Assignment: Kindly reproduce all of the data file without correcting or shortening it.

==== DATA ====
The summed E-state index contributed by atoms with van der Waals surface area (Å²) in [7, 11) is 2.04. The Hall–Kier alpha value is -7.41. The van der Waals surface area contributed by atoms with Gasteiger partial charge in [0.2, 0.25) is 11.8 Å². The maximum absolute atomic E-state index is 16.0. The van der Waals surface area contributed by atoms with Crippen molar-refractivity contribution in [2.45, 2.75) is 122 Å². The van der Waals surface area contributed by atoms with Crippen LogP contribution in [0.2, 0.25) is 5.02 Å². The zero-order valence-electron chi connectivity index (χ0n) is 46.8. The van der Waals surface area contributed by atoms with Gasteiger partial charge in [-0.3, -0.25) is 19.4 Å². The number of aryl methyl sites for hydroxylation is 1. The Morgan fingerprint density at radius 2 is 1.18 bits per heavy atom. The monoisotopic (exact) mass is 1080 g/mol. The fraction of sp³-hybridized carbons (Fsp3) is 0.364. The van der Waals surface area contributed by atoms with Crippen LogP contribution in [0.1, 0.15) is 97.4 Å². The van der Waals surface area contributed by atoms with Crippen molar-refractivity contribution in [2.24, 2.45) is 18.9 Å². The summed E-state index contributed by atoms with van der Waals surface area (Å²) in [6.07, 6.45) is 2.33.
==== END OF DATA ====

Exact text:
The summed E-state index contributed by atoms with van der Waals surface area (Å²) in [7, 11) is 2.04. The Hall–Kier alpha value is -7.41. The van der Waals surface area contributed by atoms with Gasteiger partial charge in [0.2, 0.25) is 11.8 Å². The maximum absolute atomic E-state index is 16.0. The van der Waals surface area contributed by atoms with Crippen molar-refractivity contribution in [2.45, 2.75) is 122 Å². The van der Waals surface area contributed by atoms with Crippen LogP contribution in [0.2, 0.25) is 5.02 Å². The zero-order valence-electron chi connectivity index (χ0n) is 46.8. The van der Waals surface area contributed by atoms with Gasteiger partial charge in [-0.3, -0.25) is 19.4 Å². The number of aryl methyl sites for hydroxylation is 1. The Morgan fingerprint density at radius 2 is 1.18 bits per heavy atom. The monoisotopic (exact) mass is 1080 g/mol. The fraction of sp³-hybridized carbons (Fsp3) is 0.364. The van der Waals surface area contributed by atoms with Crippen LogP contribution in [0.1, 0.15) is 97.4 Å². The van der Waals surface area contributed by atoms with Crippen molar-refractivity contribution in [2.24, 2.45) is 18.9 Å². The summed E-state index contributed by atoms with van der Waals surface area (Å²) in [6.07, 6.45) is 2.33.